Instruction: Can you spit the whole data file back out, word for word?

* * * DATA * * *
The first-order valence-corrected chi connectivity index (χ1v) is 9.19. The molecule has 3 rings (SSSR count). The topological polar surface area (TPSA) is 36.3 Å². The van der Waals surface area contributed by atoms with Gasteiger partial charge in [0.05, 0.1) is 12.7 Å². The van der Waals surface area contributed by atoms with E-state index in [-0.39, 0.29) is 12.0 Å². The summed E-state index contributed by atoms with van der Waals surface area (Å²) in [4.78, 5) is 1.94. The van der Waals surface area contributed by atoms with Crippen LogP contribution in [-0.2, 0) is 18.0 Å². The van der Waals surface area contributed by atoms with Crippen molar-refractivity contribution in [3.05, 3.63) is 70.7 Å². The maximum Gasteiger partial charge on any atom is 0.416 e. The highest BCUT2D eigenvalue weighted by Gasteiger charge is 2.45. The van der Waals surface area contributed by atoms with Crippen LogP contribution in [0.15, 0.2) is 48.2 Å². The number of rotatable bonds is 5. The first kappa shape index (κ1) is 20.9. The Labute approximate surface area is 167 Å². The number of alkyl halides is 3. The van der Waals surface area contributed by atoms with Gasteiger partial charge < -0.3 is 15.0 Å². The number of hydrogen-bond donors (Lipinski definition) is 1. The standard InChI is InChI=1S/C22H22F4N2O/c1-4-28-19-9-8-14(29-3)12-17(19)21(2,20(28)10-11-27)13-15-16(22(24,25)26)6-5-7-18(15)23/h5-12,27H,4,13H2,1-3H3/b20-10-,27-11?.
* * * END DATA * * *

The first-order valence-corrected chi connectivity index (χ1v) is 9.19. The molecule has 3 rings (SSSR count). The topological polar surface area (TPSA) is 36.3 Å². The van der Waals surface area contributed by atoms with Gasteiger partial charge in [0.05, 0.1) is 12.7 Å². The van der Waals surface area contributed by atoms with E-state index in [-0.39, 0.29) is 12.0 Å². The summed E-state index contributed by atoms with van der Waals surface area (Å²) in [4.78, 5) is 1.94. The van der Waals surface area contributed by atoms with Crippen LogP contribution in [-0.2, 0) is 18.0 Å². The van der Waals surface area contributed by atoms with Crippen molar-refractivity contribution in [3.05, 3.63) is 70.7 Å². The maximum Gasteiger partial charge on any atom is 0.416 e. The highest BCUT2D eigenvalue weighted by Gasteiger charge is 2.45. The van der Waals surface area contributed by atoms with Crippen LogP contribution in [0.15, 0.2) is 48.2 Å². The number of rotatable bonds is 5. The first kappa shape index (κ1) is 20.9. The Labute approximate surface area is 167 Å². The number of alkyl halides is 3. The van der Waals surface area contributed by atoms with Gasteiger partial charge < -0.3 is 15.0 Å². The number of hydrogen-bond donors (Lipinski definition) is 1. The standard InChI is InChI=1S/C22H22F4N2O/c1-4-28-19-9-8-14(29-3)12-17(19)21(2,20(28)10-11-27)13-15-16(22(24,25)26)6-5-7-18(15)23/h5-12,27H,4,13H2,1-3H3/b20-10-,27-11?.